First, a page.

Myroides are aerobic, yellow-pigmented, non-motile, non-fermenting gram-negative rods. They are commonly found in the environment such as water and soil. Although found in the environment, Myroides are rare pathogens of humans. Myroides spp. primarily infect immunocompromised patients, often with diabetes mellitus, liver cirrhosis, chronic kidney disease, chronic obstructive pulmonary disease or prolonged corticosteroid therapy. We present a case of a 70-year-old immunocompromised patient with diabetes mellitus, chronic renal failure, diagnosed with sepsis caused by Myroides spp. The primary portal and source of infection were the pustules and boils found on the lower extremities of the patient. Susceptibility testing showed that our isolate was only susceptible to ciprofloxacin and meropenem; and following the treatment, the patient recovered. Myroides continues to be a rare pathogen of humans that is prevalent in our environment. It primarily affects immunocompromised patients such as those with uncontrolled diabetes mellitus, chronic kidney disease, etc. Despite their low virulence, physicians should consider this opportunistic pathogen as possible etiologic agent especially in cases wherein there is lack of response to commonly used antibiotics.

Keywords: bacteremia, immunocompromised, gram negative rods, Myroides

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13 Streptococcus anginosus Infections; Clinical and Bacteriologic Characteristics: A 6-Year Retrospective Study of Adult Patients in Qatar

Authors: Adila Shaukat, Hussam Al Soub, Muna Al Maslamani, Abdullatif Al Khal

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Background: The aim of this study was to assess clinical presentation and antimicrobial susceptibility of Streptococcus (S.) anginosus group infections in Hamad General Hospital, a tertiary care hospital in the state of Qatar, which is a multinational community. The S. anginosus group is a subgroup of viridans streptococci that consist of 3 different species: S. anginosus, S. constellatus, and S. intermedius. Although a part of the human bacteria flora, they have potential to cause suppurative infections. Method: We studied a total of 101 patients with S. anginosus group infections from January 2006 until March 2012 by reviewing medical records and identification of organisms by VITEK 2 and MALDI-TOF. Results: The most common sites of infection were skin and soft tissue, intra-abdominal, and bacteremia (28.7%, 24.8%, and 22.7%, respectively). Abscess formation was seen in approximately 30% of patients. Streptococcus constellatus was the most common isolated species (40%) followed by S. anginosus(30%) and S. intermedius(7%). In 23% of specimens, the species was unidentified. The most common type of specimen for organism isolation was blood followed by pus and tissue (50%, 22%, and 8%, respectively). Streptococcus constellatus was more frequently associated with abdominal and skin and soft tissue infections than the other 2 species, whereas S. anginosus was isolated more frequently from blood. All isolates were susceptible to penicillin, ceftriaxone, and vancomycin. Susceptibility to erythromycin and clindamycin was also good, reaching 91% and 95%, respectively. Forty percent of patients needed surgical drainage along with antibiotic therapy. Conclusions: Identification of S. anginosus group to species level is helpful in clinical practice because different species exhibit different pathogenic potentials.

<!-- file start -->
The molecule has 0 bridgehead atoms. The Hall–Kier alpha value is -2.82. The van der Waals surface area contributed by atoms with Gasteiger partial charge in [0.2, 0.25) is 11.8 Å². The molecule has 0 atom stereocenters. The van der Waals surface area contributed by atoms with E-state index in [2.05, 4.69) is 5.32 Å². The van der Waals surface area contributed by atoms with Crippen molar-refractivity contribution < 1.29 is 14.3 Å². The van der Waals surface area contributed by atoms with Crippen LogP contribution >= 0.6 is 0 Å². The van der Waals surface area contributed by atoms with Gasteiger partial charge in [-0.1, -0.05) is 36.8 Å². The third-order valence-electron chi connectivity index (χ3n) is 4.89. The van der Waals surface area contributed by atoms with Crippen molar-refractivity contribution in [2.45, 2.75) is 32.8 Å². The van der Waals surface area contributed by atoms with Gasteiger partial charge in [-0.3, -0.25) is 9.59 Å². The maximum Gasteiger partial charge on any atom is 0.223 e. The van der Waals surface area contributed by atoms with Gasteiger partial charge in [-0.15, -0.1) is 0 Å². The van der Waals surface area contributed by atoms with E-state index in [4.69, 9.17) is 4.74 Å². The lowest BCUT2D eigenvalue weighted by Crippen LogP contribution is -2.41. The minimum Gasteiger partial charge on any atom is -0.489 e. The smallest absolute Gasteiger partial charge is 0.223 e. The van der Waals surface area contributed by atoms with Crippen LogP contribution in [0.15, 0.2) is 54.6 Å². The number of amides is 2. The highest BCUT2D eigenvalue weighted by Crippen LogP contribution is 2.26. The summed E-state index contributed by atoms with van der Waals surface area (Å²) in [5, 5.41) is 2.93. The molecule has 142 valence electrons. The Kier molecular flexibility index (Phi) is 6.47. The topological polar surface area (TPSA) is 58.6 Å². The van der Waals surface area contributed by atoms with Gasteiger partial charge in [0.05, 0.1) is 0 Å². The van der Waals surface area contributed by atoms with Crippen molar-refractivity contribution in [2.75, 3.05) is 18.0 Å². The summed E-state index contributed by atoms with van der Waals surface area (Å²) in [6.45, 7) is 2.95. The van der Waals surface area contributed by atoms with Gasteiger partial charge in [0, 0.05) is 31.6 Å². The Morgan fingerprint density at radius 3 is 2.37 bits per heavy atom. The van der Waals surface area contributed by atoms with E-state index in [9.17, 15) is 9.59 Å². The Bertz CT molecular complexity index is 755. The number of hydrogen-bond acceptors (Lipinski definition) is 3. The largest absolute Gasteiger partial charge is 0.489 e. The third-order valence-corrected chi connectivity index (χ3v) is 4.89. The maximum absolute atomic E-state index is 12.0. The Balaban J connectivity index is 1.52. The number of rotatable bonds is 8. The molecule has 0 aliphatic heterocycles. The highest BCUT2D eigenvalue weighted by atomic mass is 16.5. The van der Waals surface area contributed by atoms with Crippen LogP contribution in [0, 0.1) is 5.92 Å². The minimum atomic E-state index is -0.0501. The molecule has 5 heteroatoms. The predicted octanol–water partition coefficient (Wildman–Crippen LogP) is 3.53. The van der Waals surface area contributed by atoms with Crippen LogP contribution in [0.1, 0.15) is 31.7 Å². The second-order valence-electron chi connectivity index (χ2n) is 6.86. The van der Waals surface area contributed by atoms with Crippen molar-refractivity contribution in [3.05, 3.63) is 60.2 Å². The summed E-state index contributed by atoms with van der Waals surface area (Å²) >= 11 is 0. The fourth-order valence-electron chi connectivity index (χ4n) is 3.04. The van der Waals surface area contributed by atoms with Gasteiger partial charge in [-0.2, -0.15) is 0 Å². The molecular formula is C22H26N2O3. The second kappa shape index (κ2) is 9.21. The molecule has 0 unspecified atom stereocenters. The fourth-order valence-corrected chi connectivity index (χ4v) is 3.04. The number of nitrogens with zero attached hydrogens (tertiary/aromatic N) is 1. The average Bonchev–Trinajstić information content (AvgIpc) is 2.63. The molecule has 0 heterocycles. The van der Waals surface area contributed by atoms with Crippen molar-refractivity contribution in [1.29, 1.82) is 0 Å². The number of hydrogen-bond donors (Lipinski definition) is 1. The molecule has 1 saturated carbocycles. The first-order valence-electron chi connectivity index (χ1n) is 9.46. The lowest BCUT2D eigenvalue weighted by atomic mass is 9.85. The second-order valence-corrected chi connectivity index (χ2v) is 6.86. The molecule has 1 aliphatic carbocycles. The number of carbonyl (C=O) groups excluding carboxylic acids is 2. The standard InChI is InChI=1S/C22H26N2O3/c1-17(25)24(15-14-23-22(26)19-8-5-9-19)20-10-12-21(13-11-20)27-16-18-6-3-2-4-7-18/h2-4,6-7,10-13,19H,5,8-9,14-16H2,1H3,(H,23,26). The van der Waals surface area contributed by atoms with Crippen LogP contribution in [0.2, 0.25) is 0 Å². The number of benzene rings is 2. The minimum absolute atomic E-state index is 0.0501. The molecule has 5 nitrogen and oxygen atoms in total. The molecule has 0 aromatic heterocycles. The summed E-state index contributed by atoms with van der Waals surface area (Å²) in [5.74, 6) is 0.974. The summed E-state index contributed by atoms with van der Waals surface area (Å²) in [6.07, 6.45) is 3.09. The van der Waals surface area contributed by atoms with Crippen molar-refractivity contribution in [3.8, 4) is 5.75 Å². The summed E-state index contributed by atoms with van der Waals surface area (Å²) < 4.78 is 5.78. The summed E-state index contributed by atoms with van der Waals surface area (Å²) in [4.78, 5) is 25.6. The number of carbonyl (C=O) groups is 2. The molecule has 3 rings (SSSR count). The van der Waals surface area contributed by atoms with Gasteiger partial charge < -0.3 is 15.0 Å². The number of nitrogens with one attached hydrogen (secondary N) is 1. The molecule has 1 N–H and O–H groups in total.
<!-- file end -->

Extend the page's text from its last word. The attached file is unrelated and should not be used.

Keywords: abscess, bacterial infection, bacteremia, Streptococcus anginosus

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12 Identification and Characterization of Polysaccharide Biosynthesis Protein (CAPD) of Enterococcus faecium

Authors: Liaqat Ali, Hubert E. Blum, Türkân Sakinc